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Smoking and Your Teeth

I often think about some of my family members who have smoked, and one of the first things my mind is drawn to is their dental health. In my memories, I recall the smell of their houses filled with cigarette smoke and the likes, and sometimes I can even picture the trails of smoke lingering in the dim light within their homes. More than anything, I’m reminded of my parents washing our clothes almost as soon as we got home since the smoke would seep into it and make our clothes smell like nothing else but cigarettes.

But back to their dental health. I remember my grandparents having less teeth and I was never sure if that was because of their age or because they were heavy smokers. As I’ve come to find out, though, it was their smoking habits that caused their teeth to fall out.

So how exactly does this even come to happen?


First and foremost, smoking will stain your teeth yellow because of the nicotine and tar within the tobacco. This is one of the first things you’ll notice if you’re a smoker. It can get to the point that your teeth will almost look brown if you smoke long enough.

Gum disease

Smoking also leads to gum disease since smokers are more likely to produce bacterial plaque in their mouths (which is the main cause of gingivitis). Also, there’s a lack of oxygen in smokers’ bloodstreams, meaning their gums are less likely to heal. So it’s only natural that smoking would exacerbate the problems non-smokers would have since it speeds up the gum disease process. In fact, gum disease is the most common cause of tooth loss in adults, so it’s no wonder smokers are more likely to have less teeth later on.


The other thing to consider is that smoking can lead to mouth cancer. While most people think of lung and throat cancer first when they hear about cigarettes, mouth cancer is just as much of a risk for smokers.

What to do

There are actually certain toothpastes out there for smokers, believe it or not. These pastes are usually more abrasive, meaning you should be careful when using them. These help with both staining and plaque in order to negate the heightened affects of gum disease and staining caused by smoking.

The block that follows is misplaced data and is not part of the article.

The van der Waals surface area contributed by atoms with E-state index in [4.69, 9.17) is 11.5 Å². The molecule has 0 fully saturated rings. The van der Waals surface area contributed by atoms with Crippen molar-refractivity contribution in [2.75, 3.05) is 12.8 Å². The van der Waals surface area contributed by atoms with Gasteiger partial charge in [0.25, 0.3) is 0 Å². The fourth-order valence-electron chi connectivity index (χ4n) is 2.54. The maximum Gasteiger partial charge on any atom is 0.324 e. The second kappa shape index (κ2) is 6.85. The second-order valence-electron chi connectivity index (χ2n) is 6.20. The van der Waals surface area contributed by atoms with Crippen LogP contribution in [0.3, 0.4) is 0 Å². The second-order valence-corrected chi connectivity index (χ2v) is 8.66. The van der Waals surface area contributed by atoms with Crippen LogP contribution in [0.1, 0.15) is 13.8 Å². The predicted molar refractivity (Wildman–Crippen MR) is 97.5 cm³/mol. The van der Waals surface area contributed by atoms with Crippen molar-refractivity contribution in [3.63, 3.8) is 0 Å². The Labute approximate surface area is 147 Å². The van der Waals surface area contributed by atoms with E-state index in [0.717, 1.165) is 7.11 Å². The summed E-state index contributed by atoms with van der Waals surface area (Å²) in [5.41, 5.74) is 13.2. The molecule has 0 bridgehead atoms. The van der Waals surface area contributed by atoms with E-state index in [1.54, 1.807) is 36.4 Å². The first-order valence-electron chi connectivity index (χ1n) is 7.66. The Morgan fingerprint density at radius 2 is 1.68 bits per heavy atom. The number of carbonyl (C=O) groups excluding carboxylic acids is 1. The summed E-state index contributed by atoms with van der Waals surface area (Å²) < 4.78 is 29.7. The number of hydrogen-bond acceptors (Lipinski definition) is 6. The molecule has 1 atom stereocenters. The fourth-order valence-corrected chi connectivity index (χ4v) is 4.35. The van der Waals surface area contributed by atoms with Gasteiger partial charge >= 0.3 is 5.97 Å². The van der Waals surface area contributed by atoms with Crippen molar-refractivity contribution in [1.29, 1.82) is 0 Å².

Overall, your best bet if you’re worried about your teeth is to avoid smoking cigarettes in the first place. While pure tobacco isn’t the cause of most of these things, it’s the additives that go in cigarettes that will be your teeth’s downfall.

What Causes Canker Sores?

Canker sores are an enigma. Everyone gets them, yet no one really seems to know where they came from. And the crazy thing is they’re fairly common. The only thing people really seem to know is that they’re mouth ulcers that can pop up on your cheeks, inner lips, tongue, gums, and even the roof of your mouth.

For me, I’ve had a long history with canker sores. While I haven’t experience hardly any in the last 7 or 8 years of my life, I was quite accustomed to them growing up, especially from middle school through high school, experiencing at least one canker sore at least once a month. The crazy thing is that my mom and brother also had them this often back in that period of time, despite canker sores not being contagious.

To begin, there are three different types of canker sores, those being minor canker sores, major canker sores, and herpetiform canker sores.

Minor canker sores are the most common and the kind you’ll recognize most, being small and round with a white or yellow center. Major canker sores aren’t as common, and they’re larger, deeper, and have weird edges. Finally, herpetiform canker sores are oddly shaped and very tiny but occur in large clusters.

So what’s the cause?

Like I mentioned before, the good thing is they’re not contagious, nor are they a cause of herpes (as a lot of people tend to think). There isn’t exactly a specific cause, but some factors may make you more at risk, including trauma to the mouth, lack of vitamins and minerals, certain food sensitivities, and other diseases.

Are you at risk?

The short answer is yes, anyone can develop these sores. While some people only get them a few times a year, others can get them continually. But according to some sources, women are more prone to developing canker sores than men. Additionally, if your family has a history of them, you’re at a higher risk to have them more often as well.

Just as well, anyone can experience mouth injuries that are unforeseen, which can potentially cause canker sores to develop, just as unexpected diseases can have unexpected effects on your mouth as well.

Ultimately, these sores are still quite a mystery to us, so pinpointing exactly what causes them isn’t the easiest thing in the world. The good thing is, there are different treatments that seem to help a lot of people, so even if you’re experiencing a bad bout of canker sores, you’re typically covered with some over the counter medications out there.